Mitt Romney has not been able to outrun the firestorm that he set off after he issued a response to the attacks on the US Embassies in Egypt and Libya. While Romney has had some support from Conservatives, he has largely been hammered from both sides regarding his decision to attack President Obama over the decision by the Cairo Embassy to try and assuage some of the anger felt by the Egyptian people over an incendiary anti-Islamic film.
An attack staged in the confusion of the protests claimed the lives of Ambassador Chris Stevens, Sean “Vile Rat” Smith (an avid gamer, Smith was known in EVE online as Vile Rat), former SEAL Glen Doherty, and one other.
Romney made his attack against President Obama by distorting the timeline of the riots, and has been seen by some as engaging in bad politics by making the attack. Andrea Mitchell of NBC talked to Rachel Maddow last night (video follows story) in which Mitchell stated “It was one of those moments where the character and the policy were both revealed.” Mitchell also believes that Romney may have been trying to play to some of the Republicans who have seen him as weak.
Mitchell also said “I think they were looking for an opportunity…This is a serious business. This is not the stuff of combative political press releases. I can’t recall, Rachel, and I don’t think you can, another time when the United States was under fire, literally, where a presidential candidate in either party put out a press release.
Conservative pundit Peggy Noonan attacked Romeny on FOX News, and said in the Wall Street Journal that “Romney looked weak today. At one point, he had a certain slight grimace on his face when he was taking tough questions from the reporters, and I thought, ‘He looks like Richard Nixon.’”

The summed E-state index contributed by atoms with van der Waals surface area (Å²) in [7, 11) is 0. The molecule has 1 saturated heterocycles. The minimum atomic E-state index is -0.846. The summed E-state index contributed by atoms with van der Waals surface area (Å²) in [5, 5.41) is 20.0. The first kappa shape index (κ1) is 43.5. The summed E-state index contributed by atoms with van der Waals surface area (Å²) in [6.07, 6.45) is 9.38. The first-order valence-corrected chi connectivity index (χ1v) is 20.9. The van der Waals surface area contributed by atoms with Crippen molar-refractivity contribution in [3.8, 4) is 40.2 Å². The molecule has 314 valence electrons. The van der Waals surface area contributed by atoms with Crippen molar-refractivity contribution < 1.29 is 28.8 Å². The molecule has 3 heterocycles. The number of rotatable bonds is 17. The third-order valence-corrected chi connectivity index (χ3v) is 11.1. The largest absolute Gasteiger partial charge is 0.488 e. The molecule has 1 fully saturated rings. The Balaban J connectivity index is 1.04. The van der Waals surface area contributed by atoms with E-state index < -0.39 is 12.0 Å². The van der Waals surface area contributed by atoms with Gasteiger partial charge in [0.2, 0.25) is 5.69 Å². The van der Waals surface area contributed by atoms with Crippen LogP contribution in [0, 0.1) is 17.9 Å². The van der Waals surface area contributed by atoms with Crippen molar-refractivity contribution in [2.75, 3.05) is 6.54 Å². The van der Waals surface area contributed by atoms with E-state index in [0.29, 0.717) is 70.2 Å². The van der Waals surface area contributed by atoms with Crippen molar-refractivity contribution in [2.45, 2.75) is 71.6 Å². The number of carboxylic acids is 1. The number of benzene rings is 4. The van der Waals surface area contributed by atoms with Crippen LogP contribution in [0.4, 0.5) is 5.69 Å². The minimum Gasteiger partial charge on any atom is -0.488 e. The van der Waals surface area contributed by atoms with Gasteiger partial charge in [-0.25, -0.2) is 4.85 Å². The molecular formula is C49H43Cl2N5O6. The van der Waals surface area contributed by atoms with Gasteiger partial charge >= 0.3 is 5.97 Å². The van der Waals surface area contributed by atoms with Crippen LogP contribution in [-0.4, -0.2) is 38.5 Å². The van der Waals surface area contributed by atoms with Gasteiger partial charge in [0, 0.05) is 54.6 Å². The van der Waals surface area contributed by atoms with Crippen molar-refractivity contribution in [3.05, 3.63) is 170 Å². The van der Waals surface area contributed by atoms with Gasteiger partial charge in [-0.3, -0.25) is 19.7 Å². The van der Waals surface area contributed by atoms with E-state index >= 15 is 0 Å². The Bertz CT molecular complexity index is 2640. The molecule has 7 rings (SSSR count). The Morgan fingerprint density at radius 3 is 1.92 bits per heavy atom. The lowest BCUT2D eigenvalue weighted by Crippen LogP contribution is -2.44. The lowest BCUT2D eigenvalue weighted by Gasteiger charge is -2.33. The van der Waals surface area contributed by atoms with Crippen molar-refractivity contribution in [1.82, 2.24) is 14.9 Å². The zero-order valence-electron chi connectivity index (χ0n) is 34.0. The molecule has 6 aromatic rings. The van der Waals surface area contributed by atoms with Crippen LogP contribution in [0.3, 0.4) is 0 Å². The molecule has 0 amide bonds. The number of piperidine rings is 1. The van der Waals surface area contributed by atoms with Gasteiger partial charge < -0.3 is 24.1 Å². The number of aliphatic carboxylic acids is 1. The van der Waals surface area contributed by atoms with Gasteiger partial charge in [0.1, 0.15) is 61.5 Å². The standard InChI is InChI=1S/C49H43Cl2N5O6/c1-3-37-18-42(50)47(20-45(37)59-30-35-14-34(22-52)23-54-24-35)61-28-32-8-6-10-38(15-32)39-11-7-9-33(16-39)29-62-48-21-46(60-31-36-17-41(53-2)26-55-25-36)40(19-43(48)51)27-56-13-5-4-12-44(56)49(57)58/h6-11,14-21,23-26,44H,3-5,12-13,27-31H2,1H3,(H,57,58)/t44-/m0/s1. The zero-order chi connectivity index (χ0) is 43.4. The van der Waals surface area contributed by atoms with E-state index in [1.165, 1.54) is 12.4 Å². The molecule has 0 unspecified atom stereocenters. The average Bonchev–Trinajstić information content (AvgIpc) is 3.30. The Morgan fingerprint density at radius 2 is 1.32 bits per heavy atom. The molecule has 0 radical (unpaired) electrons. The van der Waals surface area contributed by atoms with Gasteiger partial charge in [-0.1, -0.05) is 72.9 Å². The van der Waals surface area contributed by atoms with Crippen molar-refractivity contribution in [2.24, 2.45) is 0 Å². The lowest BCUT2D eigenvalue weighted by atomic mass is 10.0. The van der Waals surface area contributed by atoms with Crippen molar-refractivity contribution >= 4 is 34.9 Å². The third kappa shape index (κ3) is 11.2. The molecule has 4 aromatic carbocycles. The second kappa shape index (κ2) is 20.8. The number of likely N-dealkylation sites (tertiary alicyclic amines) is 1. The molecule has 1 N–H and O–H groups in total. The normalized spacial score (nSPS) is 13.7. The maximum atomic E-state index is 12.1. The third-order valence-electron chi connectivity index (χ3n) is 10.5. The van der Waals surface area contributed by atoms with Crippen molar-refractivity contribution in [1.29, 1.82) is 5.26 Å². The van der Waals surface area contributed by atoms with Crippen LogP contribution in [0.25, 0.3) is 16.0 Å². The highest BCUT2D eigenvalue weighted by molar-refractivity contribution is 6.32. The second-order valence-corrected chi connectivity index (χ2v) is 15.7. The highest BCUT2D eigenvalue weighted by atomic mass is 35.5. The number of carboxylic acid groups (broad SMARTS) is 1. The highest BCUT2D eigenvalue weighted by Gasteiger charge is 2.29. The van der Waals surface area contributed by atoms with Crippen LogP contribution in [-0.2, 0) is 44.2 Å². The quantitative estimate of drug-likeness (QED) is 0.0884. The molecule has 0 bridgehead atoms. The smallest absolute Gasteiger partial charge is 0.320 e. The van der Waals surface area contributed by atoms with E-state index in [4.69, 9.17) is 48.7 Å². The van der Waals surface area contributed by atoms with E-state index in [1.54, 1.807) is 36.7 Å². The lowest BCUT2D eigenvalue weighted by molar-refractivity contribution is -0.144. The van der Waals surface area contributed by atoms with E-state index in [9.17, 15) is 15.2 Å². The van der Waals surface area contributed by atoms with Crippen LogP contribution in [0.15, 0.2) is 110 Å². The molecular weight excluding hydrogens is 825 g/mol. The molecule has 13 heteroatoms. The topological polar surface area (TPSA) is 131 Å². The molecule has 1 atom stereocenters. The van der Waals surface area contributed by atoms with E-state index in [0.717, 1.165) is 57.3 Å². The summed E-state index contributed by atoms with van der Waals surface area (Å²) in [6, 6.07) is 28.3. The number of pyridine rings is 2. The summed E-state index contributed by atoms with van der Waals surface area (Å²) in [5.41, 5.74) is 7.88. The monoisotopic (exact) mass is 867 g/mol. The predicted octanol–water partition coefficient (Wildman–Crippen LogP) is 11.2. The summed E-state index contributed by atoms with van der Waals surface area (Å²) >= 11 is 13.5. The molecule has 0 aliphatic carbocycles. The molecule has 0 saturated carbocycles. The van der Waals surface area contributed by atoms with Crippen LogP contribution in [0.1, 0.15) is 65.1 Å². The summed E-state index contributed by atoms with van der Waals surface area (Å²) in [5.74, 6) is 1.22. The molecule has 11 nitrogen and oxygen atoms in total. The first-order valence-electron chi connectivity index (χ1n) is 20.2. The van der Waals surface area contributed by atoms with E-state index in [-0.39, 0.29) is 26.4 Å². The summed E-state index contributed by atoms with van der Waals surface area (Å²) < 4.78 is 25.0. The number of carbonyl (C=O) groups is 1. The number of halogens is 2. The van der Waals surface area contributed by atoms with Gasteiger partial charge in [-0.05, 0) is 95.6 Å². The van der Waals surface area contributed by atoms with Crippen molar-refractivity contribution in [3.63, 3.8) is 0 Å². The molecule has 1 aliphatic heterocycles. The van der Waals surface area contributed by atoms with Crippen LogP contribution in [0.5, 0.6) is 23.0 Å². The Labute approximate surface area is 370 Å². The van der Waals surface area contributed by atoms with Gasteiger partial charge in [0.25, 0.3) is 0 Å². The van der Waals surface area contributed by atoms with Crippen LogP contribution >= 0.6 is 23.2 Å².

Not even Bill O’Reilly could defend Romney saying on his show that “I’m not sure the Governor is correct on that. The embassy was trying to head off the violence. Being conciliatory in that kind of a situation seems logical.”
Some have likened the incident to the decision by Senator John McCain to rush back to Washington DC as the economic collapse of Lehman Brothers was beginning. That move along with the choice of Sarah Palin as his running mate are seen as being what cost McCain the election in 2008.
The Washington Post called Romney’s response, and his continued criticism of the Obama Administration “a discredit to his campaign”. The LA Times called it “an outrageous exercise in opportunism.” The Boston Globe found it offensive on many levels. The AP slammed Romney for how he “seriously mischaracterized what had happened in a statement accusing President Barack Obama of ‘disgraceful’ handling of violence there and at the U.S. Embassy in Cairo.”
Romney had his supporters, of course. Most of them were the ones supporting Romney from the beginning. Ann Coulter informed Sean Hannity that she believed that the media was ‘screaming bloody murder’ because of how devastating Romney’s attack was to Obama. She stated “If he hadn’t struck gold with that, they wouldn’t all be doing this. But that’s their response to everything Romney says. ‘Oh, can you believe he said that?’ Yeah, actually, I can. I can’t believe what Obama said.”
The Weekly Standard’s Steve Hayes also attacked the media on FOX News saying “What we’re witnessing is perhaps a partial collapse of the Obama doctrine, the ‘leading from behind’ manifesto that has governed the way the administration conducted foreign policy over the past three-and-a-half years. And all we heard about all day today was the media and whether Mitt Romney should have put out a statement at that time.”
The WSJ editorial board tried to minimize the statement by saying “His political faux pax was to offend a pundit class that wants to cede the foreign policy debate to Mr. Obama without thinking seriously about the trouble for America that is building in the world.”